10 October 2013
Kabat spoke at the opening ceremony of the Budapest Water Summit where 1200 speakers and participants, including UN Secretary General Ban Ki-moon and Hungarian President János Áder, have gathered to discuss water solutions.
Today’s water challenges are tougher to solve than ever in history. Half the world’s population suffers from absent or unreliable water supply, poor sanitation or irrigation services, unmitigated floods and droughts, or degraded water environments. Our interconnected world means the impact of such events are felt across the world in ways ranging from supply chain failures to political instability. Rapidly changing economies, populations and climate are making matters more complex.
“Finding long lasting solutions to such complex global water problems requires a new approach,” argues Kabat. “This new approach requires integrative science, detailed visions of what water future we want to reach, and innovative partnerships to involve all parties that can make a difference. The notion that water is a local problem which primarily requires local solutions is still governing most of the investments by large donors. This needs to be challenged. In fact, water is part of our increasingly connected and inter-linked global system, including the key economic trends and indicators. We also need to revisit the possibility of establishing a mechanism for global water governance, grounded in the best system and integrative science that we have."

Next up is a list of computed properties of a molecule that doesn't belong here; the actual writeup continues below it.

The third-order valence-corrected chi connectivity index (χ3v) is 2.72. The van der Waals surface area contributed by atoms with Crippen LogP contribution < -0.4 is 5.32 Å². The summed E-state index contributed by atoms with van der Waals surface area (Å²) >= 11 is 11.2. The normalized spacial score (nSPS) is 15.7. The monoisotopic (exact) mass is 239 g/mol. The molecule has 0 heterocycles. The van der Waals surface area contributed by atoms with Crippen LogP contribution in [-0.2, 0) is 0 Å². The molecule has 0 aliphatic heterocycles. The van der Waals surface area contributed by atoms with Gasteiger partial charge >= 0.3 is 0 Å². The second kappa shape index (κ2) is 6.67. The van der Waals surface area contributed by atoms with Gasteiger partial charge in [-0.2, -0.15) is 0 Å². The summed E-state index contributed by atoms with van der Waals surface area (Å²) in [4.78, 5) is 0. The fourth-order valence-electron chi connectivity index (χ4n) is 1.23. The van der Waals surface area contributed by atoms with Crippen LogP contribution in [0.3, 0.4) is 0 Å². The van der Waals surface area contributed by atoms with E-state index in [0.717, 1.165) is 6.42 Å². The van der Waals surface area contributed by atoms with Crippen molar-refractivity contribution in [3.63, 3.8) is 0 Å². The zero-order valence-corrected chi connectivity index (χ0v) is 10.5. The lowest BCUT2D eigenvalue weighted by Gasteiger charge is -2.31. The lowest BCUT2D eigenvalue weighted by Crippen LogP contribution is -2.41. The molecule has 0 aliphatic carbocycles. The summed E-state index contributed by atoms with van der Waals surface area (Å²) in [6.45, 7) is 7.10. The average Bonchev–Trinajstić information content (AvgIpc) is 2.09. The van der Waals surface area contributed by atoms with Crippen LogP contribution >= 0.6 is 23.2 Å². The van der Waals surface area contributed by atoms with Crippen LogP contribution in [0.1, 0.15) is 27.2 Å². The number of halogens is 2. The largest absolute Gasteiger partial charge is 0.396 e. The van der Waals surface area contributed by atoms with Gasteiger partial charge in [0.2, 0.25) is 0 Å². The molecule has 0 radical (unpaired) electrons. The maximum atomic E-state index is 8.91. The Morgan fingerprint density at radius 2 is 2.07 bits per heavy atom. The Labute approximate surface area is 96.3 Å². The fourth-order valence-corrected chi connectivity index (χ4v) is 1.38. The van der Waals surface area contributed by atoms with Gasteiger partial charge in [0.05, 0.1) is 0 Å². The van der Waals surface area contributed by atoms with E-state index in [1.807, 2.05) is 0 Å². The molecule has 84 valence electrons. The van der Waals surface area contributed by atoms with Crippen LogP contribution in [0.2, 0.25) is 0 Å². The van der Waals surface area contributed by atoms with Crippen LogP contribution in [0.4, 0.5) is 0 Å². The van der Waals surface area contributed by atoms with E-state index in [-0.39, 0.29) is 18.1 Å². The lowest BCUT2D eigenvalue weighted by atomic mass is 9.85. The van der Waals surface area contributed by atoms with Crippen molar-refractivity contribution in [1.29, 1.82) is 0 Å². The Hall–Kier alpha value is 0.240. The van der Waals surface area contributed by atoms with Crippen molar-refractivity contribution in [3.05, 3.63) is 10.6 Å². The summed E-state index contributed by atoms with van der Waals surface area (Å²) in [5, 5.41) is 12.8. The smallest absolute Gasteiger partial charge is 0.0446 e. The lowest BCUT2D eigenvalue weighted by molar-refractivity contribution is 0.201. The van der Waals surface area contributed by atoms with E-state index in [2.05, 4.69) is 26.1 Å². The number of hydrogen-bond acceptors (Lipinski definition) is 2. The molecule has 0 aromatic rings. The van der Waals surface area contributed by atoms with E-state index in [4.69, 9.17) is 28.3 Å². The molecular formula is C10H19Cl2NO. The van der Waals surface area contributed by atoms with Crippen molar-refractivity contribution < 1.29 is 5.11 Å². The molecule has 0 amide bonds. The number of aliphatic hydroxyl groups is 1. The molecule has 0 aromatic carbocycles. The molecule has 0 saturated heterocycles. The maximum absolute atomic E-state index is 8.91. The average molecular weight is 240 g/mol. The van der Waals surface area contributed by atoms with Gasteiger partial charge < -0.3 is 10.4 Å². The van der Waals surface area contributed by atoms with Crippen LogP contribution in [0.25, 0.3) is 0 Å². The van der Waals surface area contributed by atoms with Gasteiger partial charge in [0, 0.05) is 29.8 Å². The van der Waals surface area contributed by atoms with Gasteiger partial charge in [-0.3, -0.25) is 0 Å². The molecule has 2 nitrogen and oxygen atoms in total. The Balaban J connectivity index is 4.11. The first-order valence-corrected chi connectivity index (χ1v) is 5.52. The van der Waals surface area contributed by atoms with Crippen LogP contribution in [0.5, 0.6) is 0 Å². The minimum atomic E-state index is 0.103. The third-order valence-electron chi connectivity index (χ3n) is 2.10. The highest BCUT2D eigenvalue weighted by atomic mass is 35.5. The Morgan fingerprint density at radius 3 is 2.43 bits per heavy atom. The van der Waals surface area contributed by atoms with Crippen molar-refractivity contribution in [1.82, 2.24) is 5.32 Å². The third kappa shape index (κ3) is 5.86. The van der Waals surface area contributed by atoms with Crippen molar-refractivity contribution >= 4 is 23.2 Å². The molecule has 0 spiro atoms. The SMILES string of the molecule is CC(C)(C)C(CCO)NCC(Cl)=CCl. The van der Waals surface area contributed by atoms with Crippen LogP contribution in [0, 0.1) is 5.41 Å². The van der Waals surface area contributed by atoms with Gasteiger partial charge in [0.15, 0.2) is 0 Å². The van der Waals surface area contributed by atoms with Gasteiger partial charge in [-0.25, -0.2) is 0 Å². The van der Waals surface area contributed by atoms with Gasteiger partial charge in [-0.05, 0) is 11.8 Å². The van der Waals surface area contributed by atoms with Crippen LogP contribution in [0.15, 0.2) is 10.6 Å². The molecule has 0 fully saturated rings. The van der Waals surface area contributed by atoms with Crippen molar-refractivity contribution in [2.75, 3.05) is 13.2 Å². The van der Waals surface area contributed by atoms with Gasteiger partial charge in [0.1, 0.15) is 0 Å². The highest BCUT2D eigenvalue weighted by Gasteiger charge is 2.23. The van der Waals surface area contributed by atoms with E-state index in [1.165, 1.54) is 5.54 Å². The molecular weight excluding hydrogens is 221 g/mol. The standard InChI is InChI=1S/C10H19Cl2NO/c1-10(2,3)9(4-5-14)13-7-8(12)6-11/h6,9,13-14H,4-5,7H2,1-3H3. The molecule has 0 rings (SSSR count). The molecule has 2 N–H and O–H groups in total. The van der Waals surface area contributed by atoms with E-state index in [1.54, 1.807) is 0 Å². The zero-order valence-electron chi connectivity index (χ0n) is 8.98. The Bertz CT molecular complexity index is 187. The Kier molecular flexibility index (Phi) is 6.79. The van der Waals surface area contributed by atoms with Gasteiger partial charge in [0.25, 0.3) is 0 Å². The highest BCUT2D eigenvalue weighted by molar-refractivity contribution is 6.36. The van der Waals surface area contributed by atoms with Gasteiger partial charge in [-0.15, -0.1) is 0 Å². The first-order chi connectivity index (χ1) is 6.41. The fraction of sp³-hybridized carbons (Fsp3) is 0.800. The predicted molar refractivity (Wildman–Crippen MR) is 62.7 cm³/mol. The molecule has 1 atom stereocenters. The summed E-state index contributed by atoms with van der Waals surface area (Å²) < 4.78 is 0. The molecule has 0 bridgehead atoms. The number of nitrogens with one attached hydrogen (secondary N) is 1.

The Water Futures and Solutions (WFaS) initiative, established by IIASA and four partners, brings together these elements in a five year project:
Last edited: 28 October 2013
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